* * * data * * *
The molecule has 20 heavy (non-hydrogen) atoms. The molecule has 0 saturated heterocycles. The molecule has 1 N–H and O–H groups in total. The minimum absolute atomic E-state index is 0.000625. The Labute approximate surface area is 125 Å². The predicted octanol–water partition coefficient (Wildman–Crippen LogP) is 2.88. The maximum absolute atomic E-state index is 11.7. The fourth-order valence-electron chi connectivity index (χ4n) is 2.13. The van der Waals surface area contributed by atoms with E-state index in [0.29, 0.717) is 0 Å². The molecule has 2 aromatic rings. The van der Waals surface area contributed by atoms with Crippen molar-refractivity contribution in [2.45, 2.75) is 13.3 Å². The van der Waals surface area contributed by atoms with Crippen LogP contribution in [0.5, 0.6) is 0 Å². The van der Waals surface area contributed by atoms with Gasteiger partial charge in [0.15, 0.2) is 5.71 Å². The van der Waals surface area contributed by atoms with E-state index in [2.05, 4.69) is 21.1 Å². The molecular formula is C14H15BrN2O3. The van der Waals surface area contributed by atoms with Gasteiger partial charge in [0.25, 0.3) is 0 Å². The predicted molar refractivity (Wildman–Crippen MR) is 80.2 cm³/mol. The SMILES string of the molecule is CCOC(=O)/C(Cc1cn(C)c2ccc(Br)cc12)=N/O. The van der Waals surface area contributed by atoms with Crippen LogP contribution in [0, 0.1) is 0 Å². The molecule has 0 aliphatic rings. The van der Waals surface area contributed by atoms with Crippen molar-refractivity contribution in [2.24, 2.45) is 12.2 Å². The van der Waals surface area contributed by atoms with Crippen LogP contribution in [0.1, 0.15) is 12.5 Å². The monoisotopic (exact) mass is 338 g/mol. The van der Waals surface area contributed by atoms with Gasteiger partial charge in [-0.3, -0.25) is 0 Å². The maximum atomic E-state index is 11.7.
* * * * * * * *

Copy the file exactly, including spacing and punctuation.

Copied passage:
The molecule has 20 heavy (non-hydrogen) atoms. The molecule has 0 saturated heterocycles. The molecule has 1 N–H and O–H groups in total. The minimum absolute atomic E-state index is 0.000625. The Labute approximate surface area is 125 Å². The predicted octanol–water partition coefficient (Wildman–Crippen LogP) is 2.88. The maximum absolute atomic E-state index is 11.7. The fourth-order valence-electron chi connectivity index (χ4n) is 2.13. The van der Waals surface area contributed by atoms with E-state index in [0.29, 0.717) is 0 Å². The molecule has 2 aromatic rings. The van der Waals surface area contributed by atoms with Crippen molar-refractivity contribution in [2.45, 2.75) is 13.3 Å². The van der Waals surface area contributed by atoms with Crippen LogP contribution in [0.5, 0.6) is 0 Å². The van der Waals surface area contributed by atoms with Gasteiger partial charge in [0.15, 0.2) is 5.71 Å². The van der Waals surface area contributed by atoms with E-state index in [2.05, 4.69) is 21.1 Å². The molecular formula is C14H15BrN2O3. The van der Waals surface area contributed by atoms with Gasteiger partial charge in [0.25, 0.3) is 0 Å². The predicted molar refractivity (Wildman–Crippen MR) is 80.2 cm³/mol. The SMILES string of the molecule is CCOC(=O)/C(Cc1cn(C)c2ccc(Br)cc12)=N/O. The van der Waals surface area contributed by atoms with Crippen LogP contribution in [0, 0.1) is 0 Å². The molecule has 0 aliphatic rings. The van der Waals surface area contributed by atoms with Crippen molar-refractivity contribution in [2.24, 2.45) is 12.2 Å². The van der Waals surface area contributed by atoms with Crippen LogP contribution in [0.1, 0.15) is 12.5 Å². The monoisotopic (exact) mass is 338 g/mol. The van der Waals surface area contributed by atoms with Gasteiger partial charge in [-0.3, -0.25) is 0 Å². The maximum atomic E-state index is 11.7.